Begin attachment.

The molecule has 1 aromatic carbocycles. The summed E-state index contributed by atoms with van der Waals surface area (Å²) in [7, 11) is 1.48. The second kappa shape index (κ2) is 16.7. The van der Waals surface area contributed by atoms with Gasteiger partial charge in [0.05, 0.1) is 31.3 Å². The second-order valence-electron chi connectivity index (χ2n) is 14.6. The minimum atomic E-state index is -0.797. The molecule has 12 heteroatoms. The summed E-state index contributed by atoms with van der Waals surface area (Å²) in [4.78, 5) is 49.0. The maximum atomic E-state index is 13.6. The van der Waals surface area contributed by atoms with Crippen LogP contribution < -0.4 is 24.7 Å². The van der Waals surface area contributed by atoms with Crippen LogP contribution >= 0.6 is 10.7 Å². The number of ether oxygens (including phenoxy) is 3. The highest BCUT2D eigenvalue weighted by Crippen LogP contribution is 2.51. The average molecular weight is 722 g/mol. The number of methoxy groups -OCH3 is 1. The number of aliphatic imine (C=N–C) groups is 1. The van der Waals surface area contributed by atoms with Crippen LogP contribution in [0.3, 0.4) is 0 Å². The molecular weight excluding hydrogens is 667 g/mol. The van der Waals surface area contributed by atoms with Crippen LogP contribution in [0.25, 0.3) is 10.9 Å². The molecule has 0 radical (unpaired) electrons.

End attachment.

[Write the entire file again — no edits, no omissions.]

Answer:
The molecule has 1 aromatic carbocycles. The summed E-state index contributed by atoms with van der Waals surface area (Å²) in [7, 11) is 1.48. The second kappa shape index (κ2) is 16.7. The van der Waals surface area contributed by atoms with Gasteiger partial charge in [0.05, 0.1) is 31.3 Å². The second-order valence-electron chi connectivity index (χ2n) is 14.6. The minimum atomic E-state index is -0.797. The molecule has 12 heteroatoms. The summed E-state index contributed by atoms with van der Waals surface area (Å²) in [4.78, 5) is 49.0. The maximum atomic E-state index is 13.6. The van der Waals surface area contributed by atoms with Crippen LogP contribution < -0.4 is 24.7 Å². The van der Waals surface area contributed by atoms with Crippen LogP contribution >= 0.6 is 10.7 Å². The number of ether oxygens (including phenoxy) is 3. The highest BCUT2D eigenvalue weighted by Crippen LogP contribution is 2.51. The average molecular weight is 722 g/mol. The number of methoxy groups -OCH3 is 1. The number of aliphatic imine (C=N–C) groups is 1. The van der Waals surface area contributed by atoms with Crippen LogP contribution in [0.3, 0.4) is 0 Å². The molecular weight excluding hydrogens is 667 g/mol. The van der Waals surface area contributed by atoms with Crippen LogP contribution in [0.25, 0.3) is 10.9 Å². The molecule has 0 radical (unpaired) electrons.